Little Orphan Annie and My Grandmother

When I was seven years old, I was OBSESSED with “Annie.” My grandmother, Mary Byrnes Collins, introduced me to the Broadway record, and I was never the same. “Annie” was my love, my life. I hadn’t seen the play or the movie, but that was neither here nor there. Something in me was always incredibly drawn to orphans. Those without a home, who had nowhere stationary to place their love, so they had no choice but to go through life embracing all that was around them. Never taking love, or anything really, for granted. Appreciating the spirit and grandeur of the smallest things in life that most people didn’t know how to.

I was not a spoiled child. Everyone I knew and everything I owned was special to me, no exceptions. Including — especially — my Annie ring. It was a cheap, gold-ish ring in the shape of the cartoon Annie’s head. I don’t remember who gave it to me, or when or where, but I do remember wearing it with immense pride and immense love. It was my most prized and beloved possession. My physical bond to all the things inside me I didn’t know how to vocalize — triumph of spirit, love through loss. Beauty through the D(d)epression.

In the summer of ’82, Robb and I spent a week with my grandparents at Hewlett’s Landing in Lake George. It was the summer home that my mother’s parents had had since my mother and her siblings were little. We’d “used” it for weeks here and there when my grandparents were elsewhere. This was the first time my brother and I stayed with just my grandparents, because my dad had a business trip somewhere.

It was great. My mom’s parents were totally different from my dad’s parents, who were uber-warm and mushy. My mom’s parents were chill and to many kids, seemingly cold in comparison, but even though I was young, I knew that my mom’s parents were mad cool. They didn’t need to bake me cookies and shower me with accolades. It was amazing that they taught me that both men and women could play sports, and that Miracle Whip and celery turned tuna fish into a delicacy. They rocked, and the week that I spent in Lake George with just them? Was great.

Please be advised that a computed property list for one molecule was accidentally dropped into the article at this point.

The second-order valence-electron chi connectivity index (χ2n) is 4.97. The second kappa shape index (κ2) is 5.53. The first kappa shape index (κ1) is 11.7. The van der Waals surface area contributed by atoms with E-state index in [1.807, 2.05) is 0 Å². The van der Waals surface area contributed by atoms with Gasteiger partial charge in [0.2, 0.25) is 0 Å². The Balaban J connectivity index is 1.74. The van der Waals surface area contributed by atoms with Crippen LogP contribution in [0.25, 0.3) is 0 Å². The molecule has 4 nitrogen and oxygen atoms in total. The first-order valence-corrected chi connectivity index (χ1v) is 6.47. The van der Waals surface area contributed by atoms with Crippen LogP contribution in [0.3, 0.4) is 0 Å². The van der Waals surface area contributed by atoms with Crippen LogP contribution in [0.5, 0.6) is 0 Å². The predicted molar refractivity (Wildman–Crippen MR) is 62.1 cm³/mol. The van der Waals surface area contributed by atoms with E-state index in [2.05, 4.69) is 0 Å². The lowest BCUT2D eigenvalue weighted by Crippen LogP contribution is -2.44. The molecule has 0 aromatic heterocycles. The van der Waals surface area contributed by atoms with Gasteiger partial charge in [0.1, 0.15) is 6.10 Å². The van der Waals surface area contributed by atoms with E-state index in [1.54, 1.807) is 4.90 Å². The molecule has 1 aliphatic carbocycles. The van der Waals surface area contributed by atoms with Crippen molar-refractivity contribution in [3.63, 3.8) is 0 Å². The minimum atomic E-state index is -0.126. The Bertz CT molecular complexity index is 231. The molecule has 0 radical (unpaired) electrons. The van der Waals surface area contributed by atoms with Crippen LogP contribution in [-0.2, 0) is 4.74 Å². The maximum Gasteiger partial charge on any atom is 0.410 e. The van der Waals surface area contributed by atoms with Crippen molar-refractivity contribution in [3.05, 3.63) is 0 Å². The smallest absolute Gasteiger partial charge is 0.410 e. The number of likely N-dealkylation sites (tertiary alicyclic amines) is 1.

So I was happy, hanging with them, and never was I happier when I was a child than when I was immersed in water, especially Lake George. This One Day in the lake was no exception. I was next to the docks, doing I don’t know what. Living in my imagination. Wondering, as I did with every visit, exactly how long it would take to swim out to the island that seemed so close, but was too far to swim, and blocked by a Frogger-esque motorway of boats. I wondered how I could get out there, but was also completely content just floating, and imagining, and really having one of those Perfect Summer Moments, when you’re a kid, and all that matters is the sun and the water and the possibilities.

Until my Annie ring slipped off of my finger, out of nowhere.

Now, I had worn this ring since I’d received it, obviously. In the bath, the shower, the Warnos’ awesome pool — this ring was a PART of me. It seemed safe to wear in the lake, or I’d never have worn it there.

And I’ve always anthropomorphized things, which when mixed with deep abandonment issues…well, let’s just say that losing my Annie ring was intense, and unacceptable along the lines of when you see overinvested “Grey’s Anatomy” people giving desperate CPR to certain patients, because…dude is gone.

But this was different. This was my Annie ring.

I spent the entire day diving down for my ring. It is one of my most vivid memories. I was a total fish in the water anyway, it wasn’t a sacrifice or a test of stamina, it was just what needed to be done. Down, up, down, up…

…no ring.

And my grandparents were incredible. Here is where it mattered the most that they weren’t worrisome cookie-baking grandparents. Here is where they walked out onto the dock, said, “What’s wrong?” and I told them, and they, despite being tremendous creatures of habit and probably wanting to go inside and relax, understood that this was ANNIE, and just let me do my thing. I couldn’t let it go. I couldn’t.